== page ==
Every now and then I go through moments in my creative life that remind me a little of the cliché scene in a film of an old abandoned western town where the wind blows dry and gusty, swirling the dust up off the road as the tumble weeds come rolling by, one after another, making their way down the long road.
There's nothing but silence—no life, no conversations, no folks walking into the saloon for drinks and a good time, no shootouts, no drama; it's only the ravens circling, cawing, and the hot breeze blowing, the blistering sun high in the sky.
Sometimes there are brief spells in life that are arid, and feel void of excitement and flamboyant color, even when that excitement and color are the very things that are longed for.
But instead, the waters are still and like glass, with no ripples nor movement.
When the waters are still, they remind me to listen that much more intently, and invite me to peer into their glassy darkness...
Perhaps this is the time to quiet the soul, to rest and to let go; perhaps this is when one makes peace with not having much to offer in a particularly colorful or interesting way, because the creative soul just simply craves to sit in silence.
To take in...
To sit still until something organically moves the creative soul.
To breath in, to fill up, in order to replenish and then turn new experiences into something worth exhaling out into the world, worth sharing.
I cook, and I create recipes; but sometimes, nothing entices, plain and simple.
I write, but if my spiritual “screen” is temporarily not tuned in to seeing all the various forms of vibrancy, and capturing and holding onto them, then there is stillness and not much to offer, for the moment.
Even in my dry times, I am aware of the beauty and life that surrounds me, and I certainly do take pleasure in it; but as far as mixing it around within myself in order to spew it out in a new form, well... that's the part that's missing.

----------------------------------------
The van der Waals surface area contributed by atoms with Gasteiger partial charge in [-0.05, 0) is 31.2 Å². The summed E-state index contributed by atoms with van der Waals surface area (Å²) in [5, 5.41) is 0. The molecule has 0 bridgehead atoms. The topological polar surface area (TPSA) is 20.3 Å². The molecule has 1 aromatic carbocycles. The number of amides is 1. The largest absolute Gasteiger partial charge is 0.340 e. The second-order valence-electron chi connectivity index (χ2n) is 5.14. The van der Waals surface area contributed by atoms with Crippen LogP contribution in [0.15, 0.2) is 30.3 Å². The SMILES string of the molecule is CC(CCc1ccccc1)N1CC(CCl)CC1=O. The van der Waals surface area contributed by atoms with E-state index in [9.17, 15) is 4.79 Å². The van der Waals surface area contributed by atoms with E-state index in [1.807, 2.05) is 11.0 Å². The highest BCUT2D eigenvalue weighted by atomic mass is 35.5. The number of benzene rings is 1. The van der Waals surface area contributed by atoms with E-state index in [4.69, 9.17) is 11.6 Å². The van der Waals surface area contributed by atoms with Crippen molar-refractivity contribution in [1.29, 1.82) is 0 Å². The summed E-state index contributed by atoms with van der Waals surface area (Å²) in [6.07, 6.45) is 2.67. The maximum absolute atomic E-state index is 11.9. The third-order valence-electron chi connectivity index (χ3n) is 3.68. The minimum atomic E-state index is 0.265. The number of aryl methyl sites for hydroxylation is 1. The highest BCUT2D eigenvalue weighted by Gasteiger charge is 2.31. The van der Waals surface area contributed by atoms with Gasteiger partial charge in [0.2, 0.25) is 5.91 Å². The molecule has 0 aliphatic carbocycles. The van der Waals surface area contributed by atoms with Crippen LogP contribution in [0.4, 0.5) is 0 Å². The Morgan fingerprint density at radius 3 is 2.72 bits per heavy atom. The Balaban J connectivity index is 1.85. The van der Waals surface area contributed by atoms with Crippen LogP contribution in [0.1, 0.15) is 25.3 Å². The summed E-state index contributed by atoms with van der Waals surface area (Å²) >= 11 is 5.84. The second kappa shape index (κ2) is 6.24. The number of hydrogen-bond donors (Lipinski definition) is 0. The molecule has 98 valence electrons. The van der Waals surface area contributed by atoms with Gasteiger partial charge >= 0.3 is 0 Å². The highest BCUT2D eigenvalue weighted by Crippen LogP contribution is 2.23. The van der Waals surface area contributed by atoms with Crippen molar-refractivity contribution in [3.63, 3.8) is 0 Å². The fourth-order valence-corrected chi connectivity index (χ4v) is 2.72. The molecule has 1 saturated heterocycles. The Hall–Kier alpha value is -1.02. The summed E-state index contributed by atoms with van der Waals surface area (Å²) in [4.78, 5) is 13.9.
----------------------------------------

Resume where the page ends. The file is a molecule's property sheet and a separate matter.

But that's ok.
Having moments when I don't have much to give is alright.
When these moments gently creep in and I feel this particular type of silence set in on my creative soul, I listen to it and try to decipher how to make the most of it.
Often, the still waters whisper to me that it's time to slow things down a little bit, and take that step off those tracks that seem to go round and round.
Perhaps it's a protective switch that gets tripped when it's time to make some time for myself.
And just like the dry gusty wind in the abandoned western town that blows those tumbleweeds along, my “still waters” come and go, too...
When the waters are still, they remind me to listen that much more intently, and invite me to peer into their glassy darkness in order to see my own face reflected.
Even the water that ferociously flows in a river comes to a place where it becomes still sometimes; it all depends on the terrain it finds itself thrust into, and what is called for in that space and place.
When the waters are still, it is that much more important to lean in and listen, in the silence.
Taste what's good and pass it on.